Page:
Who is forgiveness really for? Is it for the sinner or the wounded? I have been contemplating this a lot lately as I deal with my personal grief over losing a parent. Also, the feelings of resentment and other feelings that are kept bottled up inside Is the act of forgiving someone else simply a means of calming our own internal irritation, or is it also an act of love for both the forgiver and the person being forgiven?
But if we don’t, as they say, repent or ask for forgiveness from those we have hurt, then what can we expect from those who have hurt us?
Jesus’ death was the ultimate act of forgiveness and love for his creation. Was this act of death for our benefit or God’s? Or Both?
I’ve met a lot of people during my first year of seminary, some of whom are steadfast in their theology or beliefs. But this faith or theology is frequently questioned when something we don’t expect to happen takes place. We pray and we ask questions; we seek comfort in the scriptures, our family, or our church. It is human nature to attempt to rationalize phenomena that defy explanation. Theologians and pastors sometimes shrug their shoulders and say, “It is all part of God’s plan!”
However, that can lead to someone shelving the issue, which, in the long run, can often turn someone into something they never were. It can turn someone into an addict, an overeater, angry, or bitter, and even though I have discovered myself trying to understand the doctrine of providence, sometimes we just have to accept God’s will and let go.
That kind of support is typically not very helpful for someone who is going through a particularly difficult period in their life. How exactly do we as pastors, deacons, elders, friends, or family members pull people back from the brink of their own destruction? When people have wandered away from the love that Christ offers, how can we bring them back? And how are we supposed to explain or justify the will of God? Is it through forgiveness?
What about forgiving God?
Or are we not at liberty to question God because of the authority he possesses?
Ephesians 4:32 says, Be kind and compassionate to one another, forgiving each other, just as in Christ God forgave you.
Nevertheless, during the most recent Synod, there were some who had the impression that forgiveness was something we simply swept under the table. The consideration and compassion shown toward other people were merely postponed until another time. Others were simply put off by it all, and there next response was, “Where can I find a more affirming Church?”
Is that really the answer to our disagreements? Is that the reformed way now? As I have learned the hard way, when we stop being empathetic toward one another, our hearts often turn to anger, making it more difficult to forgive and more justifiable to engage in conflict.
There are always two sides to every story, and there are many different interpretations of scripture, just as in modern times there are many interpretations of sexuality and love.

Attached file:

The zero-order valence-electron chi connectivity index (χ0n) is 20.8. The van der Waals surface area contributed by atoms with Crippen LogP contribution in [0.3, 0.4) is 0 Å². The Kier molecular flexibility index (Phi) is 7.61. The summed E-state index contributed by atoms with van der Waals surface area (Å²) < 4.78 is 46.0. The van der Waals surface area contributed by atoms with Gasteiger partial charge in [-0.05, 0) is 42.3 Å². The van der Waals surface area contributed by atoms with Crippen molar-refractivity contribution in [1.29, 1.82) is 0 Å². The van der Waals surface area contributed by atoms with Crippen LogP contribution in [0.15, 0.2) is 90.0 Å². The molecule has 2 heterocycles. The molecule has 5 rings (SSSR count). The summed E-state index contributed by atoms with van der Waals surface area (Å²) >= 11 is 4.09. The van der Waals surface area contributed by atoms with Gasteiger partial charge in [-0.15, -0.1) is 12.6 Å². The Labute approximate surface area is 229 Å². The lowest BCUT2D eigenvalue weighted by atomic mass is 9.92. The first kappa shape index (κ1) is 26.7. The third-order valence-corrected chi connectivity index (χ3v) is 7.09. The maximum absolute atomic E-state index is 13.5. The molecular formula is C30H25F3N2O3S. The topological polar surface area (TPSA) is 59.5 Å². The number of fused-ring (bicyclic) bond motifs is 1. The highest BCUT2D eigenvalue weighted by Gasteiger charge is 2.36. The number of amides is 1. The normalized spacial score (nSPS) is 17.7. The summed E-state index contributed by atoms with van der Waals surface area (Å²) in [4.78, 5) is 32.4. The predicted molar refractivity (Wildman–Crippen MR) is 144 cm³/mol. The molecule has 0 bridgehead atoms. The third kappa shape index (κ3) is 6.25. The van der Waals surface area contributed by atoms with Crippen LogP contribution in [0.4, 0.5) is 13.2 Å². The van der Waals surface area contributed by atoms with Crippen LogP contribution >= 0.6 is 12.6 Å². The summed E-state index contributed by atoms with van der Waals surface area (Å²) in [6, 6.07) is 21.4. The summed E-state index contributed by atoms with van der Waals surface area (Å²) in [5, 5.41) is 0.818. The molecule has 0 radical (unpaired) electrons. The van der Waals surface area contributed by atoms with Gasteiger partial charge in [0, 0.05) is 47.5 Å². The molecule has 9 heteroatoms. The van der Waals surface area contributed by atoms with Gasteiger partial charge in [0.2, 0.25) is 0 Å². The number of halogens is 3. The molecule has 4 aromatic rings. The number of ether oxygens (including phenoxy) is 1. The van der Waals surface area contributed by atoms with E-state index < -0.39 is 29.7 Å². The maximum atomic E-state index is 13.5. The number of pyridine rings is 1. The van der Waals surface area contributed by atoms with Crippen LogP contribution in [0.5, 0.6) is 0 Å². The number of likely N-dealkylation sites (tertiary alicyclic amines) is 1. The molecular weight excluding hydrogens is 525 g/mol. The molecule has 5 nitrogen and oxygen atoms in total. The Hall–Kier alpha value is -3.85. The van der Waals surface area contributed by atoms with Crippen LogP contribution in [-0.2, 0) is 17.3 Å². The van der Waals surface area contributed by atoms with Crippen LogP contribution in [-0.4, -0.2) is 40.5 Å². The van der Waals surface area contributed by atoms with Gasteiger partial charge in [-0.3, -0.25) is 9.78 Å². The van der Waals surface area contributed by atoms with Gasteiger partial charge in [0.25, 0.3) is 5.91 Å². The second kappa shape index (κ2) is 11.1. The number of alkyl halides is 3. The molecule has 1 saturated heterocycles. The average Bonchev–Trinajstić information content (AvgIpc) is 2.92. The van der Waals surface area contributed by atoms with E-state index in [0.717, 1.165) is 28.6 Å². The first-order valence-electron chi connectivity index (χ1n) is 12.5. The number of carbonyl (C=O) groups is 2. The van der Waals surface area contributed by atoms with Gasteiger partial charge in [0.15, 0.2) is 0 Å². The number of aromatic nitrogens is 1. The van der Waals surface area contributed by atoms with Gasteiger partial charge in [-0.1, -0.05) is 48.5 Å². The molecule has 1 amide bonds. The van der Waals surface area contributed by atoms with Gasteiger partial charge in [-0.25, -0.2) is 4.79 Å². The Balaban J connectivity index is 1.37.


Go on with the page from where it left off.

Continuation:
Scriptures, as some of us know, are stated very clearly in Leviticus 18 and 20, as well as Romans 1:18–32, and we know from Genesis that God created men and women to complement each other, and so forth, to fit together to create more humans. No two men or two women in a sexual relationship can create another human being, a gift God has given to us as creators to be able to create.
However, are these scriptures talking about the acts of homosexuality in the same manner as a married couple in a loving, stable, strong relationship in the same ways as they are talking about the acts of unchastened porn or adultery?
In Leviticus, we are going back to discussing the eras of Solomon and Gohmora, when God destroyed the heathens, corruption, and sins that existed on earth.
In this act of forgiveness by God himself, he spared Noah and his family, had hope for men and women to continue, and even promised to never forsake us again this way. An ultimate act of forgiveness and love! He sent his only son, a part of himself, a living, walking man, into this sinful world to show us his true sovereign love for us, even when we don’t deserve it. And on the cross, as an innocent man hung beaten and dying, his last words were, “Frogive, Father them; they know not what they’ve done.” If God can forgive us for that terrible act that resulted in the death of an innocent person, his begotten son no less, then why can’t we forgive those who are in our immediate vicinity? At the very least, could we talk to each other with compassion and kindness? If we fail to do this, we become no better than the Pharisees and hypocrites Jesus condemns in Matthew 23. Do we really want to be known as a church full of hypocrites? Or the church of love and forgiveness, this does not mean that we are required to conform to the standards of this world or disobey the laws that define the will of God for our lives. However, we must shine as Christ’s ambassadors in all our interactions, most especially with one another. If we can not do that, we are not the Church, which is Christ’s Body on earth.